Medicaid expansion in Pennsylvania could help compensate hospitals for the care they are currently providing to uninsured patients. And enhanced Medicaid payments made possible under the Affordable Care Act also could help hospitals with their Medicaid shortfalls: the difference between what Pennsylvania pays hospitals for the Medicaid services they provide and the actual cost of those services. So hospital executives around the state recently told the Johnstown Tribune-Democrat. To learn more about how selected hospital executives view Medicaid expansion and why the Corbett administration has been reluctant so far to go ahead with that expansion, read the article “Small hospitals could gain from expansion” in this Johnstown Tribune-Democrat article.
A new bill before Congress would create 15,000 new Medicare-sponsored medical residency spots – the first such new positions in 15 years. Half of those slots would be for physicians training for careers in primary care. The bill, which has bipartisan sponsorship, would cost between $9 billion and $10 billion over the next 10 years. Medical residents play a major role in caring for low-income and uninsured patients in many Pennsylvania safety-net hospitals. Read more about the possibility of new medical residency slots in this article from The Hill.
Acting Department of Public Welfare Secretary Beverly Mackereth appeared before the Senate Appropriations Committee this week for the first time to present and defend her department’s proposed FY 2014 – including its Medicaid budget. Mackereth, herself a former member of the state House, also responded to committee members who questioned Governor Corbett’s decision not to expand Medicaid eligibility in the state, as provided for in the federal Affordable Care Act. She also promised more dialogue with the General Assembly in the future. Read more about Ms. Mackereth’s budget testimony before the Senate Appropriations Committee in this Allentown Morning Call article .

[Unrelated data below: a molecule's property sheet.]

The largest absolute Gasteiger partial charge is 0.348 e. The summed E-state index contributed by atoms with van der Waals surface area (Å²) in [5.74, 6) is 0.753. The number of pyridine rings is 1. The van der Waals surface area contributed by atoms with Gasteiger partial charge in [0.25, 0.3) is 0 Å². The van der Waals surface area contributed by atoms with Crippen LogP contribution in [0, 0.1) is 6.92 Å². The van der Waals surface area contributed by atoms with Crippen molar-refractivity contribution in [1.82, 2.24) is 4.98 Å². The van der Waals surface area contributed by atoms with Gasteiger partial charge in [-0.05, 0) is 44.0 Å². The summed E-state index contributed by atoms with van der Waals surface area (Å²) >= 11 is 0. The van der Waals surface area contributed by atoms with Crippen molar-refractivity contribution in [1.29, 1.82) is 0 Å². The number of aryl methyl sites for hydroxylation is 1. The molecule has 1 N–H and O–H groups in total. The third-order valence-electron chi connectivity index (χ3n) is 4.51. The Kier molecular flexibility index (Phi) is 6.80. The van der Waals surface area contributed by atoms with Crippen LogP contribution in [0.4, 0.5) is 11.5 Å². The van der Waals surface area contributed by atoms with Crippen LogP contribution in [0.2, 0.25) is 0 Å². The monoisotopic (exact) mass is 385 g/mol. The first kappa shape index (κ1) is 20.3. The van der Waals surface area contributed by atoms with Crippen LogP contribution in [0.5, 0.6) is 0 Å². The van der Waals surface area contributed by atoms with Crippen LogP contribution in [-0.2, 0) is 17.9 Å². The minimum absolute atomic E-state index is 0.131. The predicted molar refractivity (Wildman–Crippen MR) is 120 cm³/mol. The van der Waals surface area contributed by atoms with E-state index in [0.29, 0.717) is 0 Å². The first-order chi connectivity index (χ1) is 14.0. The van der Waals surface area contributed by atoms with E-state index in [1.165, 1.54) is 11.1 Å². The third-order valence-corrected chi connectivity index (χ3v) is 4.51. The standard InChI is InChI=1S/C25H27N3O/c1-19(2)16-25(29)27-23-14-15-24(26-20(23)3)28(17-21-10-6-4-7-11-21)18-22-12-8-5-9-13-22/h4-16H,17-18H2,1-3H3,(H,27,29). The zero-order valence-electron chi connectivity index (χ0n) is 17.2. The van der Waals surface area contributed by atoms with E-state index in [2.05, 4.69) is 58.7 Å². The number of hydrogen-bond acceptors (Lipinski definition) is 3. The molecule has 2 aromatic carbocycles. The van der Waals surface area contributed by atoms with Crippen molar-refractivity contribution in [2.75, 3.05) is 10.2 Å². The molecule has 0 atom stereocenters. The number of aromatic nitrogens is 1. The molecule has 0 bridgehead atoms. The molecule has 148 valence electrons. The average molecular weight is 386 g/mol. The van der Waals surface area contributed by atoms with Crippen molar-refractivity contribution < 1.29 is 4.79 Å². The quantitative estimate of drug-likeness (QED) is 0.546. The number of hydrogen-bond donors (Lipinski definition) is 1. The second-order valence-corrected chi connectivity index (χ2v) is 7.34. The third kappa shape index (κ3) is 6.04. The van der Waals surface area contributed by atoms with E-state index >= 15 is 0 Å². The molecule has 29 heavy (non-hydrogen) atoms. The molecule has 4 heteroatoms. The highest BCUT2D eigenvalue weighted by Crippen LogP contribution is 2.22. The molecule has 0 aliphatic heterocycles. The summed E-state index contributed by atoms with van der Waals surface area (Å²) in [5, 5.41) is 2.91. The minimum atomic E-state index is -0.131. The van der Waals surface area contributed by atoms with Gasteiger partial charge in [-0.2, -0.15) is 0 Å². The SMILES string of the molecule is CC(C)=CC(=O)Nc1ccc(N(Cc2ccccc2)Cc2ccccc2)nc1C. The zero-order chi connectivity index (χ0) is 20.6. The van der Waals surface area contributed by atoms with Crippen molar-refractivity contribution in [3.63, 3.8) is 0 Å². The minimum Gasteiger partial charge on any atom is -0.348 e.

A Pennsylvania judge has concluded that the state violated its own constitution when it ended the adultBasic program without making other provisions to use tobacco settlement funds to help lower-income adults. The Corbett administration ended adultBasic in 2011 and used money previously designated for that program to support Pennsylvania’s Medicaid program. Commonwealth Court judge Dan Pelligrini declared the laws that ended the program unconstitutional and said the state must use the money for adultBasic or a similar program. Learn more about the court decision, the circumstances surrounding the challenge to the end of adultBasic, and what might happen next in this York Daily Record article.
Saying there are better ways to reach more people, Pennsylvania Department of Health officials are considering closing half of the state’s health centers, many of which serve rural parts of the state. The state would then focus on better ways of reaching people with public health services. Learn more about this potential policy initiative in this Harrisburg Patriot-News report .